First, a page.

World Library  
Flag as Inappropriate
Email this Article

Gather (sewing)

Article Id: WHEBN0010834989
Reproduction Date:

Title: Gather (sewing)  
Author: World Heritage Encyclopedia
Language: English
Subject: Ruffle, Glossary of sewing terms, 1850s in Western fashion, Fabric tube turning, Pad stitch
Publisher: World Heritage Encyclopedia

Gather (sewing)

Paul Revere in a shirt gathered at shoulder and cuffs, 1776.

Gathering is a sewing technique for shortening the length of a strip of fabric so that the longer piece can be attached to a shorter piece. It is commonly used in clothing to manage fullness, as when a full sleeve is attached to the armscye or cuff of a shirt, or when a skirt is attached to a bodice.

In simple gathering, parallel rows of running stitches are sewn along one edge of the fabric to be gathered. The stitching threads are then pulled or "drawn up" so that the fabric forms small folds along the threads.[1] [2]

Gathering seams once tedious hand sewing of basting which was time consuming and inefficient with heavy fabric. Now, a quick and easy way to make a gather is to use a wide zigzag stitch. Both the upper and lower thread are pulled long and placed in front of the sewing machine. Then zigzagging is carefully sewed over top of the two threads without catching the threads as it is sewn. At the end the thread is pulled and is then gathered. [3]

This photo shows a quick and easy method of machine gathering. This zigzag gathering technique is the strongest and most sturdy method of gathering.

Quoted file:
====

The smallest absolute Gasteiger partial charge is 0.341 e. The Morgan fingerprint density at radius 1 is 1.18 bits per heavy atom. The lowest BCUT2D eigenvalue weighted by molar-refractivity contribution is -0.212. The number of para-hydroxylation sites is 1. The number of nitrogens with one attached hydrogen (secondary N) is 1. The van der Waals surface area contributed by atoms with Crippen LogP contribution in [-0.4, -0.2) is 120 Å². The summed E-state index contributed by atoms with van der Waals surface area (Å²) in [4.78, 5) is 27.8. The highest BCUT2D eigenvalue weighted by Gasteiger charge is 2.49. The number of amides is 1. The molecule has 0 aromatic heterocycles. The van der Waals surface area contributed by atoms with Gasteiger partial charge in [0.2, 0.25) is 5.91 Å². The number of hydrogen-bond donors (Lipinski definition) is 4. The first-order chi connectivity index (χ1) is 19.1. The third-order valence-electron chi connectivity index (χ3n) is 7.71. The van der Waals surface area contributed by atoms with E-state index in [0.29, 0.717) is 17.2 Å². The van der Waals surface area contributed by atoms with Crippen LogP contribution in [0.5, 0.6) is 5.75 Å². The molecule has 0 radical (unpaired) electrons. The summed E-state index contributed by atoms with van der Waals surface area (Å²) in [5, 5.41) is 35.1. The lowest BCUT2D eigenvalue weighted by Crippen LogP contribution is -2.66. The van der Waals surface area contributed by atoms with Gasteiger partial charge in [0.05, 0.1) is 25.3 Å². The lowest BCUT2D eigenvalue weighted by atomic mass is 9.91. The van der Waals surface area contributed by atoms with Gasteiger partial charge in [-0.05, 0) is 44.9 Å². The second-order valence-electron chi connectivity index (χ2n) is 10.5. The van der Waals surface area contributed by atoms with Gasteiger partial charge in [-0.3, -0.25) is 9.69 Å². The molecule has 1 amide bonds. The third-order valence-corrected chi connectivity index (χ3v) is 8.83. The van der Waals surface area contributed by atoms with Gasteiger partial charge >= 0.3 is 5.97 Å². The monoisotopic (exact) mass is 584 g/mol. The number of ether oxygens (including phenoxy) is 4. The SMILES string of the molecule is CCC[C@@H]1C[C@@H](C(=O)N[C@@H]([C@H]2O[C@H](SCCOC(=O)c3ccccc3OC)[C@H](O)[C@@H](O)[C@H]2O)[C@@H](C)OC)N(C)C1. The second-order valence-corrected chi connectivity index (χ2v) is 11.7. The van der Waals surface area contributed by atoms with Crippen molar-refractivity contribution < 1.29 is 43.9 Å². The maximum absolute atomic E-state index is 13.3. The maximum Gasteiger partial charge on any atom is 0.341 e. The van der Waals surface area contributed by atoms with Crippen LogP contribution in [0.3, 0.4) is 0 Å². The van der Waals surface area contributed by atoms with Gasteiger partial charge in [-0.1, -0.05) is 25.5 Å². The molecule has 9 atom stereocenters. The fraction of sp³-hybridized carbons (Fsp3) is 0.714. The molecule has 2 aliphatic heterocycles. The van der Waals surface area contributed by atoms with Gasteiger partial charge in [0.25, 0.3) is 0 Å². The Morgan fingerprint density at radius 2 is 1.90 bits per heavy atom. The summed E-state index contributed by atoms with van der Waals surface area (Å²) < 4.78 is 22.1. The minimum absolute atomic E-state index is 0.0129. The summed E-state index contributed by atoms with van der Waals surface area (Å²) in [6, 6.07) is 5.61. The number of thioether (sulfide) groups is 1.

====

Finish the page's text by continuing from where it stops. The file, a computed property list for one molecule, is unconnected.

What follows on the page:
• Pleating or plaiting is a type of gathering in which the folds are usually larger, made by hand and pinned in place, rather than drawn up on threads, but very small pleats are often identical to evenly spaced gathers. Pleating is mainly used to make skirts, but can have other uses.(See main article Pleat.)[4]
  • Shirring or gauging is a decorative technique in which a panel of fabric is gathered with many rows of stitching across its entire length and then attached to a foundation or lining to hold the gathers in place. It is very commonly used to make larger pieces of clothing with some shape to them.[5]


  1. ^ Caulfield, S.F.A. and B.C. Saward, The Dictionary of Needlework, 1885, facsimile edition, Blaketon Hall, 1989, p. 219
  2. ^ Picken, Mary Brooks: The Fashion Dictionary, Funk and Wagnalls, 1957. (1973 edition ISBN 0-308-10052-2)
  3. ^ Garment Construction: How to Gather Fabric Retrieved on 2011-12-28
  4. ^ Caulfield and Saward, The Dictionary of Needlework
  5. ^ Caulfield and Saward, The Dictionary of Needlework, p. 220
This article was sourced from Creative Commons Attribution-ShareAlike License; additional terms may apply. World Heritage Encyclopedia content is assembled from numerous content providers, Open Access Publishing, and in compliance with The Fair Access to Science and Technology Research Act (FASTR), Wikimedia Foundation, Inc., Public Library of Science, The Encyclopedia of Life, Open Book Publishers (OBP), PubMed, U.S. National Library of Medicine, National Center for Biotechnology Information, U.S. National Library of Medicine, National Institutes of Health (NIH), U.S. Department of Health & Human Services, and, which sources content from all federal, state, local, tribal, and territorial government publication portals (.gov, .mil, .edu). Funding for and content contributors is made possible from the U.S. Congress, E-Government Act of 2002.
Crowd sourced content that is contributed to World Heritage Encyclopedia is peer reviewed and edited by our editorial staff to ensure quality scholarly research articles.
By using this site, you agree to the Terms of Use and Privacy Policy. World Heritage Encyclopedia™ is a registered trademark of the World Public Library Association, a non-profit organization.

Copyright © World Library Foundation. All rights reserved. eBooks from Hawaii eBook Library are sponsored by the World Library Foundation,
a 501c(4) Member's Support Non-Profit Organization, and is NOT affiliated with any governmental agency or department.